Two sector experts tell Greg Pitcher how the mixing and blending market has changed during the pandemic and where it is looking to add more value to process engineering plants in the future.
While the global pandemic has caused many people around the world to stand still over the last 12 months, it has had the opposite effect on one traditionally comatose sector. “Although the mixing and blending market typically changes on a timescale of decades, 2020 was an unusual year for many reasons,” says Peter Brown [pictured below], chief executive of Derbyshire-based equipment supplier Maelstrom Advanced Process Technologies.
“A number of Maelstrom’s customers seem to have been using 2020 to focus on research and development, sometimes exploring new areas or resurrecting old ones that were shelved due to the pressures of production. This seems to have been reflected in the wider market too, with companies using the lockdowns and increased home working to allow employees time to develop new processes and approaches.”
This hive of behind-the-scenes activity is driving change in the way process firms look to carry out their mixing and blending, as they seek a competitive advantage during a tough economic period.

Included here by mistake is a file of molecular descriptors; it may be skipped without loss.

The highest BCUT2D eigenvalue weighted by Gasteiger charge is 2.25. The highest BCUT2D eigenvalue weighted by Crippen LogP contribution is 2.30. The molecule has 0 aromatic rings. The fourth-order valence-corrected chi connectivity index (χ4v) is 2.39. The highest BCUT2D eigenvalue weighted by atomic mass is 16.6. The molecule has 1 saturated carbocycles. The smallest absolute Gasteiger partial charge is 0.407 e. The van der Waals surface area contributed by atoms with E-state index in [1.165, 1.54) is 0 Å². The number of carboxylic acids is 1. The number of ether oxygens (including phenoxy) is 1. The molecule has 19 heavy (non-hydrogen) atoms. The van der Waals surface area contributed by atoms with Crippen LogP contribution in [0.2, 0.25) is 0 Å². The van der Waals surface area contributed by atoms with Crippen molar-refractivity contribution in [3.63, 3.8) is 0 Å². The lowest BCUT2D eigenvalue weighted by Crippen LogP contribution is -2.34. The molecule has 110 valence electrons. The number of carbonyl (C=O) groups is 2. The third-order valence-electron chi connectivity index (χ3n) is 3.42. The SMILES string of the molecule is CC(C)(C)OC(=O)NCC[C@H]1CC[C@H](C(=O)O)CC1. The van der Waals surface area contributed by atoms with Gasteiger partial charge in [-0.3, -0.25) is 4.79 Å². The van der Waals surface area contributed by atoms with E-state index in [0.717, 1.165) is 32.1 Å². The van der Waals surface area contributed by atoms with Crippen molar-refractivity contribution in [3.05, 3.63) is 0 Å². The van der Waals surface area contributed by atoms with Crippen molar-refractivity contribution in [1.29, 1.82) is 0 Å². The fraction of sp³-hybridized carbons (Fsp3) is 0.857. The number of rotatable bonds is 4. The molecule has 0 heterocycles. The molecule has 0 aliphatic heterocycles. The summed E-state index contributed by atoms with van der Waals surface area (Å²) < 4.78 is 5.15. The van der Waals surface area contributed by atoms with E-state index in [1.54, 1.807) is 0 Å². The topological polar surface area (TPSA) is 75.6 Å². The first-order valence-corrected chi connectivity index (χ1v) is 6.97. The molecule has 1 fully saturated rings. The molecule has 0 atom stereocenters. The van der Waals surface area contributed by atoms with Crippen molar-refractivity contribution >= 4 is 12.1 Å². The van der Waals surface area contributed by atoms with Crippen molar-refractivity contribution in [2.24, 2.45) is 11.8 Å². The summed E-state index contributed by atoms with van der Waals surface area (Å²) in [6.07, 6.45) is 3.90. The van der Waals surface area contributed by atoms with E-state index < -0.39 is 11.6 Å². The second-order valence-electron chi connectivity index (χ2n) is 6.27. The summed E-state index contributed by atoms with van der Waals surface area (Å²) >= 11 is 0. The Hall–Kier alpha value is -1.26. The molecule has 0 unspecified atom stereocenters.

“Much of the process industry continues to focus on process intensification as a way of migrating traditional batch operations to smallerfootprint, more energy-efficient inline operations,” comments Brown. “In some industries this is already well advanced, whereas in others it has hardly begun.”
Process engineers are continuing to put pressure on their mixing and blending equipment to reduce particle sizes, waste and variation, while increasingly seeking to make more use of limited resources.
“The issues of space and energy constraints are becoming increasingly important,” Brown adds. “The high cost per square metre of factory floor and the pressure to make processes as energy efficient as possible are forcing some rethinking and driving the idea of process intensification.
“This is still largely about the shift from batch to inline processes but it also affects other process decisions such as just-in-time processing to minimise the amount of material sitting in large, agitated vessels.”
A key mixing and blending challenge when shifting production to single-pass inline processing is the need to meter each ingredient into the continuous stream, which is often under pressure, Brown says.
“For liquid additives, the use of positive displacement metering pumps with loss-in weight or flowmeter-controlled proportional integral derivative loops can provide extremely high accuracy at reasonable costs.